The latest data with the novel coronavirus is that it does not last very long on objects outside because of the exposure to sunlight (UV light). In general, objects outside should have little virus on them, Nieman explained. However, there could be a problem if someone coughs into his or her hand immediately before touching something like a traffic button, and then you touch the traffic button after them. If you must touch something, do not touch your face after. Even better? Use a glove (then avoid touching your face), sleeve, or elbow.

Can coronavirus be spread through sweat?

According to the CDC, transmission of the coronavirus happens between people who are in close contact with one another (about six feet) and through respiratory droplets, produced through a cough or sneeze—not sweat.

Am I contagious if I have no symptoms?

This is one thing we don’t fully understand yet about coronavirus. You are probably contagious right before you begin to show symptoms, but we don’t know for what time period and we don’t know how contagious. It makes sense that you would be more contagious once you are coughing, but we don’t fully understand transmission yet.

Social distancing is the answer right now. Experts are still trying to figure out how long the virus lives on objects, and the problem is that it appears to be highly contagious, spread easily by coughing and sneezing, and can be spread by people who don’t think they’re sick. That’s why hand-washing and not touching your face are so important.

Is my immune system weaker postride or after a hard workout?

As you deplete your stores of glycogen, your immune system does not function as well as it normally does. That means in the hours following a hard ride or race, if you have been exposed to someone who has been sick with the flu or coronavirus, your bodies defenses are down, Neiman says. Additionally, mental or physical stress—caused by exerting yourself on a long ride, in a race, or after very hard workout—could slightly increase your chances of becoming ill, Labus explains. “I would caution cyclists to avoid long, intense rides or workouts right now until we get through all this and just to kind of keep things under control,” Nieman says. “Don’t overdo it. Be worried more about health than fitness.”

However, that doesn’t mean you need to quit riding or exercising altogether. There is a very strong connection between regular exercise and a strong immune system in the first place, so the long-term immune system benefits of exercising far outweigh any short-term concerns, Labus says.

Are gyms safe for indoor training?

Many cities and states around the country are taking extra measures to help prevent the spread of coronavirus. Gyms across the country are temporarily closing out of an abundance of caution. Gyms (and other nonessential businesses) in states including New York, Connecticut, New Jersey, California, Pennsylvania and Kentucky are also closed. Overall, be sure to check your local gym and local public health recommendations before heading anywhere for a workout. (You can find a directory of state health departments here.) At this time, at-home workouts may be your best bet for keeping up your fitness routine and helping to ensure your own health and the health of those around you. Many closed gyms are offering free online streaming of their workouts.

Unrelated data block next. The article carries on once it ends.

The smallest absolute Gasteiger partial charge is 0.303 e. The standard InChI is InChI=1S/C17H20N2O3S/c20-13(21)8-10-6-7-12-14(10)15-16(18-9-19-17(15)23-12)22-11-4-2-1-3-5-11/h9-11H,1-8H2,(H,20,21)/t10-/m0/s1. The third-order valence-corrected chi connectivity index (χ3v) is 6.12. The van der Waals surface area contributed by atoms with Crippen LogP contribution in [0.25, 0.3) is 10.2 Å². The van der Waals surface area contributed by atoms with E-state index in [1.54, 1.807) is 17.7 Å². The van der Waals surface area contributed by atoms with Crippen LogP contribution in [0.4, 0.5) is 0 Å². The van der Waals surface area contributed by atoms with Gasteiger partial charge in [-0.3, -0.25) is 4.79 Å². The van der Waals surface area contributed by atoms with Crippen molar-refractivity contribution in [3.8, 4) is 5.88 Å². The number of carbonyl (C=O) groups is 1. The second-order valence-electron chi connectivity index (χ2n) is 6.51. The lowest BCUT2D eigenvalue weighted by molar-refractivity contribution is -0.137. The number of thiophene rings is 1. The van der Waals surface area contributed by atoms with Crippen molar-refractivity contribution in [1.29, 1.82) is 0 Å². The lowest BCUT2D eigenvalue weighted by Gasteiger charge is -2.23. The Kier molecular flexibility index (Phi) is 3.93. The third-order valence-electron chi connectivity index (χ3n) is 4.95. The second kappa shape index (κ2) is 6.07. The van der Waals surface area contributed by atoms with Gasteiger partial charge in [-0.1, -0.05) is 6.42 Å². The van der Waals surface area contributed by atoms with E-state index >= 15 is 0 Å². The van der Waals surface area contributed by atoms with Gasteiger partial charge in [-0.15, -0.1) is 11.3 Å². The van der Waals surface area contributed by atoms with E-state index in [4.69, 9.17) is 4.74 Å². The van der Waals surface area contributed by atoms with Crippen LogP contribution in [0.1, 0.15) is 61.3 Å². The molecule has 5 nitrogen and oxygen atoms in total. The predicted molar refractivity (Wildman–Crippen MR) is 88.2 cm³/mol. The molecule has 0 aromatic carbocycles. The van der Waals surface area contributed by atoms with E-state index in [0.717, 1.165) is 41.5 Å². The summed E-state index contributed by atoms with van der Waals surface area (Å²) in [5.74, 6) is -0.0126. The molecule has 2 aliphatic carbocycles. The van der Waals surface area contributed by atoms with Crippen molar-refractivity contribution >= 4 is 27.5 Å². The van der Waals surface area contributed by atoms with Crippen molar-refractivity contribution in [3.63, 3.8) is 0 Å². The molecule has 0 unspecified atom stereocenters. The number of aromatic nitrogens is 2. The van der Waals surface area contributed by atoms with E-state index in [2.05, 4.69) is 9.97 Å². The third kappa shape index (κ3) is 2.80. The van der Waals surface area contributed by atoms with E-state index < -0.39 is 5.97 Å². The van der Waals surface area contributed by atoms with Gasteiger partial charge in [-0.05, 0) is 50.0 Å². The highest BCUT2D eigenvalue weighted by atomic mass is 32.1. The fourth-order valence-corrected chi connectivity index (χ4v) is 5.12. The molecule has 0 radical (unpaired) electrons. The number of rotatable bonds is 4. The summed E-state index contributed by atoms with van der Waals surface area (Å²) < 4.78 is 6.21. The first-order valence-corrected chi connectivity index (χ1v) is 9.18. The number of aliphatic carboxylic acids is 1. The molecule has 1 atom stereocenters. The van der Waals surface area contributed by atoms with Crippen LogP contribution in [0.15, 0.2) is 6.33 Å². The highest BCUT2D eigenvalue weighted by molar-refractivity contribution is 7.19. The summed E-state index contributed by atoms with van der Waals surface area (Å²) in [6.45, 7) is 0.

And, no matter where you sweat, you should remember to wash your hands regularly, especially after your workout and wipe down all your equipment when you are done using it.

If people are using public bike shares OR RENTAL BIKES, are there any extra precautions to take?

If an ill person has used it right before you, they could leave behind their viruses on the handlebars. If you wipe it down with antibacterial wipes before you use it, that should protect you against being exposed to many different diseases, Labus says.

And, according to the CDC, it may be possible that a person can get COVID-19 by touching a surface that has the virus on it, like bike handlebars, and then touching their own mouth, nose, or possibly their eyes, but this is not thought to be the main way the virus spreads.

In general, using bike shares should be okay, as long as you wipe the bike down beforehand, and it wouldn’t hurt to have gloves on. And, be sure to wash your hands as soon as you can and avoid touching your face, Nieman says.

If my race isn’t canceled, should I go?

You might be wondering what to do about the upcoming race you’ve been training for. Bottom line, no. As of March 16, the CDC recommends that for the next 8 weeks, in-person events that consist of 50 people or more are canceled or postponed. And, the President’s Coronavirus Guidelines for America suggest that people avoid social gatherings of over 10 people for the next 15 days to help slow the spread.

Nieman suggests that the goal right now is to avoid crowds and gatherings of people indoors and outdoors until we know better about how the virus can spread.

If my race is canceled but there are other group ride events in its place, should I go?

You might be seeing group rides or unofficial races popping up in your community in place of canceled races. But any time people come together, there is a chance for the disease to spread. Again, as of March 15, the CDC recommends that for the next 8 weeks, in-person events that consist of 50 people or more are canceled or postponed.

In general, be mindful of your interactions with others and take basic steps to protect yourself, like washing your hands, limiting direct contact with others, and not touching your face, you can reduce your risk of many different infections, Labus says. Remember that, even though everyone is focused on coronavirus, flu is still circulating widely.